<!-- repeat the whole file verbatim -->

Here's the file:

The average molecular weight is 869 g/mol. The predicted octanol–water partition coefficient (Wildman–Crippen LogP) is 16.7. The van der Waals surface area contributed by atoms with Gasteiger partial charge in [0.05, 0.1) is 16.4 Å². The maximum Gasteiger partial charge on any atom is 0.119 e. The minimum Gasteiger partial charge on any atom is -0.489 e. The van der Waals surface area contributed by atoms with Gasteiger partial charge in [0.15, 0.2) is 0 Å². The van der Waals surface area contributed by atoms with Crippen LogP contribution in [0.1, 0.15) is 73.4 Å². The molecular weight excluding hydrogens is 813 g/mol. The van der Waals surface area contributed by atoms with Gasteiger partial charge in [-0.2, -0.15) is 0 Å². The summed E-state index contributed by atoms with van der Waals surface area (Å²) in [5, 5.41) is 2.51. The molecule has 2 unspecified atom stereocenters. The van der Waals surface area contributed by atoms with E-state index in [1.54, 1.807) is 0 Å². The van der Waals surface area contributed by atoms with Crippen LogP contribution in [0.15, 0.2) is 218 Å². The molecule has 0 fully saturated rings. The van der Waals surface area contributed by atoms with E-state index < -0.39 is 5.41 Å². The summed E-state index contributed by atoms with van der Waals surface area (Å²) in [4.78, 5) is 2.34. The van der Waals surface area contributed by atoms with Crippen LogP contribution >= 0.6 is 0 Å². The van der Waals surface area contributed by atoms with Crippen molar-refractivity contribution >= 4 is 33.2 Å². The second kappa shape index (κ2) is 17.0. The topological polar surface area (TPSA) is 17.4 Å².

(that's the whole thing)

The average molecular weight is 869 g/mol. The predicted octanol–water partition coefficient (Wildman–Crippen LogP) is 16.7. The van der Waals surface area contributed by atoms with Gasteiger partial charge in [0.05, 0.1) is 16.4 Å². The maximum Gasteiger partial charge on any atom is 0.119 e. The minimum Gasteiger partial charge on any atom is -0.489 e. The van der Waals surface area contributed by atoms with Gasteiger partial charge in [0.15, 0.2) is 0 Å². The van der Waals surface area contributed by atoms with Crippen LogP contribution in [0.1, 0.15) is 73.4 Å². The molecular weight excluding hydrogens is 813 g/mol. The van der Waals surface area contributed by atoms with Gasteiger partial charge in [-0.2, -0.15) is 0 Å². The summed E-state index contributed by atoms with van der Waals surface area (Å²) in [5, 5.41) is 2.51. The molecule has 2 unspecified atom stereocenters. The van der Waals surface area contributed by atoms with E-state index in [1.54, 1.807) is 0 Å². The van der Waals surface area contributed by atoms with Crippen LogP contribution in [0.15, 0.2) is 218 Å². The molecule has 0 fully saturated rings. The van der Waals surface area contributed by atoms with E-state index < -0.39 is 5.41 Å². The summed E-state index contributed by atoms with van der Waals surface area (Å²) in [4.78, 5) is 2.34. The van der Waals surface area contributed by atoms with Crippen LogP contribution >= 0.6 is 0 Å². The van der Waals surface area contributed by atoms with Crippen molar-refractivity contribution >= 4 is 33.2 Å². The second kappa shape index (κ2) is 17.0. The topological polar surface area (TPSA) is 17.4 Å².